Travelling in what’s essentially an enclosed sardine tin with other humans over a period of several hours can do strange things to you mentally. We don’t really stretch to the luxury of what could be called a tour bus in TDT, it’s actually a van that’s appropriated for the use of gigging. Old Skool. Like they did back in the day.
Which is fine except that I keep watching BBC4 documentaries of music acts that get flown everywhere, or have individual buses for each band member, and a touch of the green-eyed monster can set in. Now, I doubt that TDT’s current budget stretches to quite that arrangement (although the option to post Barratt via Royal Mail would be hilariously welcome), so it’s just as well that mentally speaking, we as a group are comfortable enough in each other’s continued presence that we don’t feel the need to kill each other before we’ve reached the gig. Having said that, long drives home after the gig has been completed can be an altogether different matter.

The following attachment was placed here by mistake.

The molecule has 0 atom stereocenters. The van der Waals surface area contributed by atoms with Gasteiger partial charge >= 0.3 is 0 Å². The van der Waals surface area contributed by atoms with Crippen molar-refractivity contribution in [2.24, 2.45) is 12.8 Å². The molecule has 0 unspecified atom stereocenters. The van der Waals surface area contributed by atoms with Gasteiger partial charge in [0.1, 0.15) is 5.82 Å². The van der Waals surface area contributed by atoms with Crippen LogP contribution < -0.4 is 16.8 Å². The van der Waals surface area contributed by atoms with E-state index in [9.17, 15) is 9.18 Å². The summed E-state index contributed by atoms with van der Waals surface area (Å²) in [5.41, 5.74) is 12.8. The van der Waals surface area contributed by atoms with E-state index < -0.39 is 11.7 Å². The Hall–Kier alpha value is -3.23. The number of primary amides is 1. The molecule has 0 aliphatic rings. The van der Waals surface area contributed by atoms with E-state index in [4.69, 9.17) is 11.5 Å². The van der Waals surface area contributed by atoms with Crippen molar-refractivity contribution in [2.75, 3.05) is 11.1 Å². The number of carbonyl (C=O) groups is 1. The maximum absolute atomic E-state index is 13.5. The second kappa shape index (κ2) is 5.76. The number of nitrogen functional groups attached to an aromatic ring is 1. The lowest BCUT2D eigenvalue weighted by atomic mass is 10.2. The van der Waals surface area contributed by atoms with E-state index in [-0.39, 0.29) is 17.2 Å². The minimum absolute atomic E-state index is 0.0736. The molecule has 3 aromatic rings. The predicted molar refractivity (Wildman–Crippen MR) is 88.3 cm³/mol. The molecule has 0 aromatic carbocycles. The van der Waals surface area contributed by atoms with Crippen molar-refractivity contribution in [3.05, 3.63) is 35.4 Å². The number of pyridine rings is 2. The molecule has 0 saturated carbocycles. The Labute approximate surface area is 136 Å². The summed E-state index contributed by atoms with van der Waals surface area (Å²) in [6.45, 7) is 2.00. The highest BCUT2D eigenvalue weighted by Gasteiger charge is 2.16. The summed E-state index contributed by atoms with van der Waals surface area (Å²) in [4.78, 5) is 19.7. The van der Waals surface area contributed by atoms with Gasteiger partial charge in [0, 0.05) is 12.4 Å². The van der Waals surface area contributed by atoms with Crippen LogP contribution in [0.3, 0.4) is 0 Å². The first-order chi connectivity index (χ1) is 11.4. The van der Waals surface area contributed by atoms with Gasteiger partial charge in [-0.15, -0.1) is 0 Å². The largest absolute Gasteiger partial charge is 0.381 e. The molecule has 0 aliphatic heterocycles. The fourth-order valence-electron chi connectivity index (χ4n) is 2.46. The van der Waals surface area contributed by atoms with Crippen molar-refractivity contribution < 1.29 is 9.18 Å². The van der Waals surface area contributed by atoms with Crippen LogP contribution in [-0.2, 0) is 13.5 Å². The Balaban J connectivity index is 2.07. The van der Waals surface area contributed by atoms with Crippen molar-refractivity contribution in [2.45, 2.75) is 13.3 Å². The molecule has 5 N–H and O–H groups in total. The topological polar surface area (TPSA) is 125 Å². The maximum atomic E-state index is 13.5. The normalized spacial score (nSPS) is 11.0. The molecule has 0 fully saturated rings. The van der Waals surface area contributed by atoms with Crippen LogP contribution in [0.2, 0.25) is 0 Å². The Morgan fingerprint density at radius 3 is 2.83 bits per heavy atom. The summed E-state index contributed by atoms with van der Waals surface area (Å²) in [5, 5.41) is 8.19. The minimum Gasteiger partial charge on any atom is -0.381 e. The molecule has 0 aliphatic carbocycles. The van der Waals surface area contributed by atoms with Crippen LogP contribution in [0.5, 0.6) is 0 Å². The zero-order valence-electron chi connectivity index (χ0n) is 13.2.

I’m talking about snoring. When you’re the driver, and its 3am on a dark motorway with no street lights, your mind and ears notice things. Things that once heard cannot be unheard. The differing pitch and overall timbre of a snore. The differing heart rates and speeds of the various snorees. Its approximately 2 Jones snores for 3 Barratt snores, for example, indicating what I presume is a slightly more robust level of fitness in guitarists over keyboard players. It also seems that one big snore can clear the airway for around 45 seconds or so before the congesting slime re-gathers in the respective airway to begin gurgling along again. I’ll need to conduct a bit more research into discovering just what causes that one big snort that is so gruff that it wakes the snorer, albeit only briefly before they doze back off.
I imagine its probably time to see if we can get the stereo in the van to actually pick up something other than the shipping forecast, before my mind goes into meltdown on those long drives home.